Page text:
May 01, 2008
Rocks and water, falling
Yesterday's field trip with my students began in the early morning with a flurry of frantic cell phone calls when the vehicle in which I was traveling got separated from the pack. It seems always that way: no matter which car I'm in, it's the one to get lost. The lead car had apparently decided to stop for gas and coffee, and no one in my car had noticed because we arguing over whether or not to listen to a Power Rangers tape. Students who are the mostly likely to have cars and volunteer to drive on field trips are almost always from out of town, which means they call roads and landmarks by their official names, which is very confusing to us locals. But thanks to modern technology, we didn't spend too much time needlessly circling about of Snowstorm City before getting on the highway.
The day ended with a hike to see the highest free-falling waterfall east of the Rocky Mountains. Yes, Hard-to-Pronounce Waterfall, which is what my students kept calling it, is even higher even than Famous Waterfall That Sounds Like a Spam Email, although the volume of the water is so much less that it is not nearly as famous. In fact, on a sunny, but chilly Wednesday afternoon, we were the only people on the trails and creekbed leading up to Not-Very-Famous-Waterfall.
The noise of the creek, rushing and crashing over rock, rippling in wide shallow pools, kept us company as we walked along. Even the most hyper of my students began walking slower, moods shifting, as the sound of the water soothed us.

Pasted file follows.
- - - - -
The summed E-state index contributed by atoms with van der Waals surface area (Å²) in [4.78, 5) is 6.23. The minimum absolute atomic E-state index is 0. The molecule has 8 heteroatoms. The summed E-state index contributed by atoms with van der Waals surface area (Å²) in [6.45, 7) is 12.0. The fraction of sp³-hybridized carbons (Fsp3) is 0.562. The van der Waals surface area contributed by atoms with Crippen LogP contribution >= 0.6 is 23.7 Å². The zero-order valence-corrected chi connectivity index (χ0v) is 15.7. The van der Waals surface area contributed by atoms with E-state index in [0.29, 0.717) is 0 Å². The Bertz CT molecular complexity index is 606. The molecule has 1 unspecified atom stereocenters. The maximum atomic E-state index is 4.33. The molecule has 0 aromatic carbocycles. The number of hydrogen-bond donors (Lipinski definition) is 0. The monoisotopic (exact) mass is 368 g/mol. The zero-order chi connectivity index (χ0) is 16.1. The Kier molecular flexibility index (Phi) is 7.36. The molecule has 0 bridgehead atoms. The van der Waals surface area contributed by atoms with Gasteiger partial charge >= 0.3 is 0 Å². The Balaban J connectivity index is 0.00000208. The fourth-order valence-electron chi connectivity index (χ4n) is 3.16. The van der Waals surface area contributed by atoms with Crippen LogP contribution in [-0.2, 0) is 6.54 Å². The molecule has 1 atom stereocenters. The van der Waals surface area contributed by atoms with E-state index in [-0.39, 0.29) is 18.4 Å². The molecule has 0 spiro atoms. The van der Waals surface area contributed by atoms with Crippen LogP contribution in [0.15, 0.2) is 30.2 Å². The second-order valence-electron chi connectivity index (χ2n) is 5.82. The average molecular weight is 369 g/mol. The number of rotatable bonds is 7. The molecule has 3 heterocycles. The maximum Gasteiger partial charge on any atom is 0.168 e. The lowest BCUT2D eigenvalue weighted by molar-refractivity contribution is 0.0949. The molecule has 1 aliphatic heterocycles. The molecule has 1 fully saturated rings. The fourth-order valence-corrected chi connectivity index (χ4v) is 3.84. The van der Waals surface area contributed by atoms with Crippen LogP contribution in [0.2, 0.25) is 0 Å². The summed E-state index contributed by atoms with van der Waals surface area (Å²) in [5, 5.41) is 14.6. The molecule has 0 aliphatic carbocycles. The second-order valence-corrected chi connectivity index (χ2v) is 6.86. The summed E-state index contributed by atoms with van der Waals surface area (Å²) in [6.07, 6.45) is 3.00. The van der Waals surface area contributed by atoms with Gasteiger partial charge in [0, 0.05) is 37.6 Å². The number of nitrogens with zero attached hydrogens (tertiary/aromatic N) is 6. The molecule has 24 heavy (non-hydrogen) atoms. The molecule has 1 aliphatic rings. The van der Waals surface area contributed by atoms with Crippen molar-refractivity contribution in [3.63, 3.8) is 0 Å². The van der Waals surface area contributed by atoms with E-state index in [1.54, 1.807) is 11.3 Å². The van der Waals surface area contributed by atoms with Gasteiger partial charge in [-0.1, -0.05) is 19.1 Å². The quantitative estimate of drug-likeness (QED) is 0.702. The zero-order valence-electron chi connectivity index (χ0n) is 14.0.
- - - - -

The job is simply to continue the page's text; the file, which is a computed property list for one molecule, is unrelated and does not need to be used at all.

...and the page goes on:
We were walking through a glen with walls on either side that rose 400 feet to the sky. Mountain Climbing Woman kept saying to me, "Oh, this is such a great canyon, but you couldn't climb it. It would be too dangerous." Even as we walked, we could hear rocks pinging against hard surfaces as they fell. The canyon was formed when a creek eroded through about 400 feet of shale, depositing most of it near the lake, and debris continues to fall. Signs warn hikers to "Beware of falling rocks."
My students were quick to identify trees along the trail: hemlock, basswood, maple, oak, sycamore. Swishy Hair called me over to see some purple trillium. It's actually illegal to pick trillium in this state, because the three leaves just below the flower are the main food source for the plant, which means that a picked trillium will almost always die. When I was little, my mother used to always say that, and now my students tell me the same thing.
The creekbed on the way to Impressively Tall Waterfall is so broad that even in the spring, the water doesn't always cover it. Soon we'd left the trail to walk up the dry parts of the creekbed, a slippery limestone surface covered with wavy patterns. Acidic rain puddling on the creekbed has eroded the limestone so that the puddle indentations are permanent. And sand swirled by the current of the creek continues to carve out curving shapes.
My students kept pointing out things, from the swallows and hawks flying near the tops of the cliff to the slugs that Swishy Hair found under a rock. It's always great to take a walk with students who have been trained as naturalists. Our walk took us, eventually, into an ampitheatre carved by the 215-foot waterfall. The plunge pool below the waterfall is more than 30 feet deep, although the falling rocks would make it dangerous to swim in. Despite the chilly air, several students went up close to feel the spray of the waterfall against their faces. As we walked back, one student said to me, "It smells like summer."
Posted by jo(e)